Sunday 23rd April 2017
The audacious amphibious raid on Zeebrugge on St. George's Day 1918 saw the death of Sir Nicholas Dawlish in a manner he would have found wholly appropriate. Click on the "Dawlish" bar above to learn more.
Monday 10th April 2017
Click on yellow text above to find out how to get this short-story that details a critical turning point in the life of Nicholas Dawlish.
Saturday 5th November 2016
"Britannia's Amazon", the fifth book in the Dawlish Chronicles series, is now available in paperback and in Kindle versions!
Sources – A Reader asks “How do you research your subject matter, and where?”
Probably one of the best investments I’ve made in my life is my annual membership of The London Library. It was founded in 1841 by the historian Thomas Carlyle. The roll-call of members and officers since then has included just about every eminent British author – even today it’s quite remarkable who you can see in the Reading Room or share an elevator with. It‘s the largest private library in the world and has over a million books. Just about everything of value published since 1841 is there, mainly in English but to a lesser extent in other languages. It offers free access to the shelves, so that browsing is a delight, and it uses an arcane non-numerical fling system so that you have to search under multiple headings if you’re doing a comprehensive search. This makes it somewhat akin to the library in “The Name of the Rose” and the layout – in what originally a vast Georgian townhouse that has been extended multiple times – is so labyrinthine that one can easily lose orientation. If one were starting from scratch nothing remotely like it would be built today – and that’s a delight. Since I write about the Victorian period I enjoy working in what’s recognisably a Victorian institution.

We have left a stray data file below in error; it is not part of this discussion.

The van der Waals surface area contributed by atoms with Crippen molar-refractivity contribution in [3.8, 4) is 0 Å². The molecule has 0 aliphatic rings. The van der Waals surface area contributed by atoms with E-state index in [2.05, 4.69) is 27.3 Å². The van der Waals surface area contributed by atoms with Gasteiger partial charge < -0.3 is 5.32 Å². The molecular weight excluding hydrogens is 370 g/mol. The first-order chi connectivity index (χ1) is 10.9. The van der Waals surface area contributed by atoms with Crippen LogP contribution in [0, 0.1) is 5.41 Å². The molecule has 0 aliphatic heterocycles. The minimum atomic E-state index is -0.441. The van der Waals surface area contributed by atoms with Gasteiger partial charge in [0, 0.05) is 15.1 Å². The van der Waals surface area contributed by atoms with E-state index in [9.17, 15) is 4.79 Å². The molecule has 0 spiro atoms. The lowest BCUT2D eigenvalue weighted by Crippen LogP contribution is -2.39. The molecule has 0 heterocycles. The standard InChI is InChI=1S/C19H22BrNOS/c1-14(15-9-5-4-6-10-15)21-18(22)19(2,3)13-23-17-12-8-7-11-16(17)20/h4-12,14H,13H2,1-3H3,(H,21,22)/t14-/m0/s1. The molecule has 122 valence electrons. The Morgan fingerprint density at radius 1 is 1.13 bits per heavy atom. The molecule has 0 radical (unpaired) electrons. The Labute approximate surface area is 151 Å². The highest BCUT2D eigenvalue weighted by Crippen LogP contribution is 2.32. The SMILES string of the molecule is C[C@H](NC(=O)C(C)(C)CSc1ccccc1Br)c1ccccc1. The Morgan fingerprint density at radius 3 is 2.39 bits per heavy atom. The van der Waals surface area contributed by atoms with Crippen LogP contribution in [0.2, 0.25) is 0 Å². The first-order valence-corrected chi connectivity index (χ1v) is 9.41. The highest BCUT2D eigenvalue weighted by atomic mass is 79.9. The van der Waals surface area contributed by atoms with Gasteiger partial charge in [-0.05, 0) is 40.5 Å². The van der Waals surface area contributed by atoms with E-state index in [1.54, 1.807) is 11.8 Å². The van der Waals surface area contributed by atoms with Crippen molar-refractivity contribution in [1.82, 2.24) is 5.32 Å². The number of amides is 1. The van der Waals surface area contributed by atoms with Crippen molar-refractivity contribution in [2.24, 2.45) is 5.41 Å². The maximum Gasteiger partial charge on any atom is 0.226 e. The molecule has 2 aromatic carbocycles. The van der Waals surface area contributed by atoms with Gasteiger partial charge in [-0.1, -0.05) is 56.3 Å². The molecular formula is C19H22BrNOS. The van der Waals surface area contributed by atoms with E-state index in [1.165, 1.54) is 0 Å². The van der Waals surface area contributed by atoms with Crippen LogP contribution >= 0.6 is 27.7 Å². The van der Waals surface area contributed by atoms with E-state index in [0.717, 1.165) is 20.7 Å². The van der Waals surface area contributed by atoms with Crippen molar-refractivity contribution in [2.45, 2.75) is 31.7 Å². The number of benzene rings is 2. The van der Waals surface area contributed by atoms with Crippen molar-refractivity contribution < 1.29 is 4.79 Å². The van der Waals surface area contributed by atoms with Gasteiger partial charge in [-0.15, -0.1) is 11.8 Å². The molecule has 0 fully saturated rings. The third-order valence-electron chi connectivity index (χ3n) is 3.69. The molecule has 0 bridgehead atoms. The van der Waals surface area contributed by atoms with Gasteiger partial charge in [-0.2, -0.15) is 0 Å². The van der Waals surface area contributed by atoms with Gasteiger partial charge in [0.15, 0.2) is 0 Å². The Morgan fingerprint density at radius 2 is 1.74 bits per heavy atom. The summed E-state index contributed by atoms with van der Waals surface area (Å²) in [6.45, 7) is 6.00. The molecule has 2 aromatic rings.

One of the great advantages for me is that it gives me access not only to a wide range of formal histories, but to primary sources. For background to the Dawlish Chronicles – which demands knowledge of the political, economic and social life of the Victorian period, as well as the military, naval and technological ones, I like to look at contemporary publications. Of especial interest are personal memoirs, such as those of Hobart Pasha, or Lord Charles Beresford or Sir Percy Scott. (And I’ve got a treasured copy of my own of Lord Fisher’s chaotic and almost maniacal, though enthralling, “Memories” – which he deliberately didn’t call “Memoirs”).
As well as this I’ve got a reasonably large library of my own and this includes a large number of reference books – Jane’s Fighting Ships, Conway’s wonderful compilations etc. But to a certain extent such reference books are being made obsolete by the Internet and I make full use of it. So for this reason I guess that research for a historical novelist is easier than at any other time in history. It’s the actual writing and editing that represents the real slog – and will remain so!